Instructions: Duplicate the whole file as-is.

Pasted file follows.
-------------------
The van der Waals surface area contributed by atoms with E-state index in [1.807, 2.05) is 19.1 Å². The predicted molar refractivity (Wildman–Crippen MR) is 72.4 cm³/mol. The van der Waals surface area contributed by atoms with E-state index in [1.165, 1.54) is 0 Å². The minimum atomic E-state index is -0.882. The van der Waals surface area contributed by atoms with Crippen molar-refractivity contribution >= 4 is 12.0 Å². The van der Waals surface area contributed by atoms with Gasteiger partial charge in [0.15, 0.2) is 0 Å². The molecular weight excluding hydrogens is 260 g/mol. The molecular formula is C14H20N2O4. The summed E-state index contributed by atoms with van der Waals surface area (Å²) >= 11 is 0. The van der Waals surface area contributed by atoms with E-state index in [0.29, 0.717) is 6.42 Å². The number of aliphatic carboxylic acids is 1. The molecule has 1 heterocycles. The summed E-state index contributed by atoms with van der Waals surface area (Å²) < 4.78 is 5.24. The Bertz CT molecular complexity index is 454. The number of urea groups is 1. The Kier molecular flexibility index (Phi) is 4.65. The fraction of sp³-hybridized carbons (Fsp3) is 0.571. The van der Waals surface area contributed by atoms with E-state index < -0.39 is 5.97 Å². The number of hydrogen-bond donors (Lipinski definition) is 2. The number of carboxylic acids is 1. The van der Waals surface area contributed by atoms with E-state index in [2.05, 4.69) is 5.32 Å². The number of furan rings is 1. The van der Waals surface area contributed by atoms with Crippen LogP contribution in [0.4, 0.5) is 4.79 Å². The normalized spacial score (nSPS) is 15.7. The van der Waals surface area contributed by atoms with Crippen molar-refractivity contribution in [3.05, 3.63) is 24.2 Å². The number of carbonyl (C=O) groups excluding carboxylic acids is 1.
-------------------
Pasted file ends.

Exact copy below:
The van der Waals surface area contributed by atoms with E-state index in [1.807, 2.05) is 19.1 Å². The predicted molar refractivity (Wildman–Crippen MR) is 72.4 cm³/mol. The van der Waals surface area contributed by atoms with E-state index in [1.165, 1.54) is 0 Å². The minimum atomic E-state index is -0.882. The van der Waals surface area contributed by atoms with Crippen molar-refractivity contribution >= 4 is 12.0 Å². The van der Waals surface area contributed by atoms with Gasteiger partial charge in [0.15, 0.2) is 0 Å². The molecular weight excluding hydrogens is 260 g/mol. The molecular formula is C14H20N2O4. The summed E-state index contributed by atoms with van der Waals surface area (Å²) >= 11 is 0. The van der Waals surface area contributed by atoms with E-state index in [0.29, 0.717) is 6.42 Å². The number of aliphatic carboxylic acids is 1. The molecule has 1 heterocycles. The summed E-state index contributed by atoms with van der Waals surface area (Å²) < 4.78 is 5.24. The Bertz CT molecular complexity index is 454. The number of urea groups is 1. The Kier molecular flexibility index (Phi) is 4.65. The fraction of sp³-hybridized carbons (Fsp3) is 0.571. The van der Waals surface area contributed by atoms with E-state index < -0.39 is 5.97 Å². The number of hydrogen-bond donors (Lipinski definition) is 2. The number of carboxylic acids is 1. The van der Waals surface area contributed by atoms with E-state index in [2.05, 4.69) is 5.32 Å². The number of furan rings is 1. The van der Waals surface area contributed by atoms with Crippen LogP contribution in [0.4, 0.5) is 4.79 Å². The normalized spacial score (nSPS) is 15.7. The van der Waals surface area contributed by atoms with Crippen molar-refractivity contribution in [3.05, 3.63) is 24.2 Å². The number of carbonyl (C=O) groups excluding carboxylic acids is 1.